Then there’s hard-hitting Ryan James: with Anthony Laffranchi moving to St Helens, 20-year-old James will get his chance to shine when he makes his return from a serious knee injury in mid-April.

They’re Really Going To Miss: It would be fanciful to suggest the Titans will struggle without the services of retired Preston Campbell – the truth is ‘Presto’ contributed only lip service to their cause in his final NRL year (just four line-breaks in 18 games). A great servant, but he battled in 2011. The guy they’ll really struggle without is hooker Nathan Friend – just as they did all last year when he sat on the sidelines injured. For the past few years Friend figured as the most involved player in rugby league, topping (as he did in 2010 with an average 115 touches a game) or thereabouts in the stats list for most receives. With Friend off to the Warriors, that leaves new hooker Matt Srama to shoulder the burden of directing traffic after he was eased into the big time last season. That’s a big job for a 21-year-old in just his second season in first grade. But also, an injury clouds Srama’s availability from the get-go [see How’s Their Depth, below].

It’s Time To Deliver: At five-eighth. We won’t point the finger at an individual, rather we’ll bang home the irrefutable truth that unless someone steps up in the No.6 outside of the overworked Scott Prince, the Titans will do it tough again. Last year five players filled the five-eighth role, with William Zillman’s 13 games the most. Mat Rogers held down the position for three seasons before his retirement in 2010 and they were the team’s most successful to date. It will be interesting to see whether John Cartwright shifts Greg Bird to pivot, should early candidates Zillman, Jordan Rankin and Beau Henry fail to deliver.

It would be unfair to target Scott Prince given his silver service to the Gold Coast over the past five years but he does need to create more opportunities than his 13 try assists in 2011 – his fewest in their colours and way down on his 25, 24 and 21 tallied in the previous three seasons.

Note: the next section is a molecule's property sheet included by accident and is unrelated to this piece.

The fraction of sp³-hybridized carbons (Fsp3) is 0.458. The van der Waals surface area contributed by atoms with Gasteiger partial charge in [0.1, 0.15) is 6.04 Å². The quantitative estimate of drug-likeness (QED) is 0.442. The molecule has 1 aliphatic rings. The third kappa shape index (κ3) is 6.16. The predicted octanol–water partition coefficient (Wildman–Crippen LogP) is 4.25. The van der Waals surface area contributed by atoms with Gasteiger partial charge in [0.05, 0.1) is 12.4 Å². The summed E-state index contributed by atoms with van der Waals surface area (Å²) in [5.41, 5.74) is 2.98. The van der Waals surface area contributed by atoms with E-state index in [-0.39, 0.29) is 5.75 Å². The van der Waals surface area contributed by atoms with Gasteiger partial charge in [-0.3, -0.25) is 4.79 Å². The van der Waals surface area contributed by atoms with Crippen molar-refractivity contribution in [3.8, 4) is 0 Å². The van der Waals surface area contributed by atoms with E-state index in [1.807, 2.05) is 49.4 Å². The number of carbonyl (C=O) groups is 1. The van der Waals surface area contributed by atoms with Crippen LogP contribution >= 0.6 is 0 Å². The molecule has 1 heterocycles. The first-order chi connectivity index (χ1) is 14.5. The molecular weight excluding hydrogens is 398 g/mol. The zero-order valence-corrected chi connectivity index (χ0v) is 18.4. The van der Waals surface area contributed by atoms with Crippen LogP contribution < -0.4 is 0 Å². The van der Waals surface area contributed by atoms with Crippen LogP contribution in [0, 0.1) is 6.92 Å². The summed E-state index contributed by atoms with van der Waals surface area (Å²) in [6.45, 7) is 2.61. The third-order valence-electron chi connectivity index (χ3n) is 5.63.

How’s Their Depth: Patchy. The back row and prop rotation is strong but hooker is a real concern – especially given new recruit Beau Falloon’s biceps injury that will sideline him for the first 10 rounds, plus a minor knee injury to main rake Srama that has him in doubt for the season opener. That leaves third-stringer Kayne Lawton, with all of three first grade games up his sleeve, in the firing line.

And if either Rankin or Zillman fall to injury, that will complicate the fullback and five-eighth positions even further.

Under-20s: The junior Titans will be looking to make a statement after finishing a lowly 14th in 2011, with new coach Jamie O’Connor hopeful a few star individuals will emerge.

There’s a strong vibe around playmaker Matthew Beddow, who made a huge impression in his debut year in the NYC last season. In just 14 games in the No.7 Beddow proved dangerous every time he ran the ball, making 58 tackle busts – the most by any halfback – as well as 10 line-breaks (third most) and nine try assists.

The Coach: After successive finals appearances in 2009-’10 coach John Cartwright was handed a contract extension that keeps him at the Gold Coast through 2016. That’s five long seasons away – and they’ll seem even longer if the Titans ‘Mark II’ don’t show signs of cohesion the deeper this year unfolds. Carty is revered by Titans management and they have great faith in him. Carty, though, will be placing his faith in the players to keep the headline hunters at bay.

Predicted Finish: There is a case to be made for an improved showing in 2012 – but with the potential instability in their spine it’s difficult for us to get excited about their chances of revisiting the top eight. Somewhere from 11th to 14th. 

Toyota NRL Dream Team view from's Lone Scout
The gun: New recruit Luke Douglas is one of the hardest-working and most indestructible props in the game, and will again be one of the best performing Dream Team front-rowers in the NRL.
The dark horse: If rookie five-eighth Aidan Sezer gets a shot in the No.6 he'll be a bargain.

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National Rugby League respects and honours the Traditional Custodians of the land and pay our respects to their Elders past, present and future. We acknowledge the stories, traditions and living cultures of Aboriginal and Torres Strait Islander peoples on the lands we meet, gather and play on.